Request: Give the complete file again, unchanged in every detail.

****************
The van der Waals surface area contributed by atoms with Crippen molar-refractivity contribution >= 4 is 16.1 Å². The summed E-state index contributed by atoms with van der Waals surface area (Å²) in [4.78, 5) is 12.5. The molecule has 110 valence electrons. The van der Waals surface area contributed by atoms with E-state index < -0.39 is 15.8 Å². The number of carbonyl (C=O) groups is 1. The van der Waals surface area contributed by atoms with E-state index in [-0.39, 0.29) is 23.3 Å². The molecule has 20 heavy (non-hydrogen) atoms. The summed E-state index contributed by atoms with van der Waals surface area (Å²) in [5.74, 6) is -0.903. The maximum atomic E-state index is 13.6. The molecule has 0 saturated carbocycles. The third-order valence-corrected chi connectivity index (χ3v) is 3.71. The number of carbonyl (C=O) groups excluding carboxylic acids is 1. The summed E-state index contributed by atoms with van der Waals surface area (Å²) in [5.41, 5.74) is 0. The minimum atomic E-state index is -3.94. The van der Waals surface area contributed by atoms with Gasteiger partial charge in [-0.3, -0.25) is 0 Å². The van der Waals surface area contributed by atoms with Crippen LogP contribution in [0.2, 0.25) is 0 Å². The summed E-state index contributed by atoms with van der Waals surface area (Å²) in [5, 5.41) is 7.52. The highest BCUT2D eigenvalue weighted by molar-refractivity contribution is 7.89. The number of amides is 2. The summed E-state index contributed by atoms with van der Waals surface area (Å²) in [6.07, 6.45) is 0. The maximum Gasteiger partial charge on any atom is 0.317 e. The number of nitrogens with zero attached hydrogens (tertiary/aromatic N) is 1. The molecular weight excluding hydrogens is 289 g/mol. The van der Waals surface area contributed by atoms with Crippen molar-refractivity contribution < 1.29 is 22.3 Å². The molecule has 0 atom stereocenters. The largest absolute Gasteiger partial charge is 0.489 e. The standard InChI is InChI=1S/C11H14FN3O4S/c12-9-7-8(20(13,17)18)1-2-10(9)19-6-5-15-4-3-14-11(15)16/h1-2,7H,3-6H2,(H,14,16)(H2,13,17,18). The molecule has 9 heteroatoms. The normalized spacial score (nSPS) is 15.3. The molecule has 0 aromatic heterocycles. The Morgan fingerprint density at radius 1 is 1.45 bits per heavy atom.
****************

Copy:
The van der Waals surface area contributed by atoms with Crippen molar-refractivity contribution >= 4 is 16.1 Å². The summed E-state index contributed by atoms with van der Waals surface area (Å²) in [4.78, 5) is 12.5. The molecule has 110 valence electrons. The van der Waals surface area contributed by atoms with E-state index < -0.39 is 15.8 Å². The number of carbonyl (C=O) groups is 1. The van der Waals surface area contributed by atoms with E-state index in [-0.39, 0.29) is 23.3 Å². The molecule has 20 heavy (non-hydrogen) atoms. The summed E-state index contributed by atoms with van der Waals surface area (Å²) in [5.74, 6) is -0.903. The maximum atomic E-state index is 13.6. The molecule has 0 saturated carbocycles. The third-order valence-corrected chi connectivity index (χ3v) is 3.71. The number of carbonyl (C=O) groups excluding carboxylic acids is 1. The summed E-state index contributed by atoms with van der Waals surface area (Å²) in [5.41, 5.74) is 0. The minimum atomic E-state index is -3.94. The van der Waals surface area contributed by atoms with Gasteiger partial charge in [-0.3, -0.25) is 0 Å². The van der Waals surface area contributed by atoms with Crippen LogP contribution in [0.2, 0.25) is 0 Å². The summed E-state index contributed by atoms with van der Waals surface area (Å²) in [5, 5.41) is 7.52. The highest BCUT2D eigenvalue weighted by molar-refractivity contribution is 7.89. The number of amides is 2. The summed E-state index contributed by atoms with van der Waals surface area (Å²) in [6.07, 6.45) is 0. The maximum Gasteiger partial charge on any atom is 0.317 e. The number of nitrogens with zero attached hydrogens (tertiary/aromatic N) is 1. The molecular weight excluding hydrogens is 289 g/mol. The van der Waals surface area contributed by atoms with Crippen molar-refractivity contribution < 1.29 is 22.3 Å². The molecule has 0 atom stereocenters. The largest absolute Gasteiger partial charge is 0.489 e. The standard InChI is InChI=1S/C11H14FN3O4S/c12-9-7-8(20(13,17)18)1-2-10(9)19-6-5-15-4-3-14-11(15)16/h1-2,7H,3-6H2,(H,14,16)(H2,13,17,18). The molecule has 9 heteroatoms. The normalized spacial score (nSPS) is 15.3. The molecule has 0 aromatic heterocycles. The Morgan fingerprint density at radius 1 is 1.45 bits per heavy atom.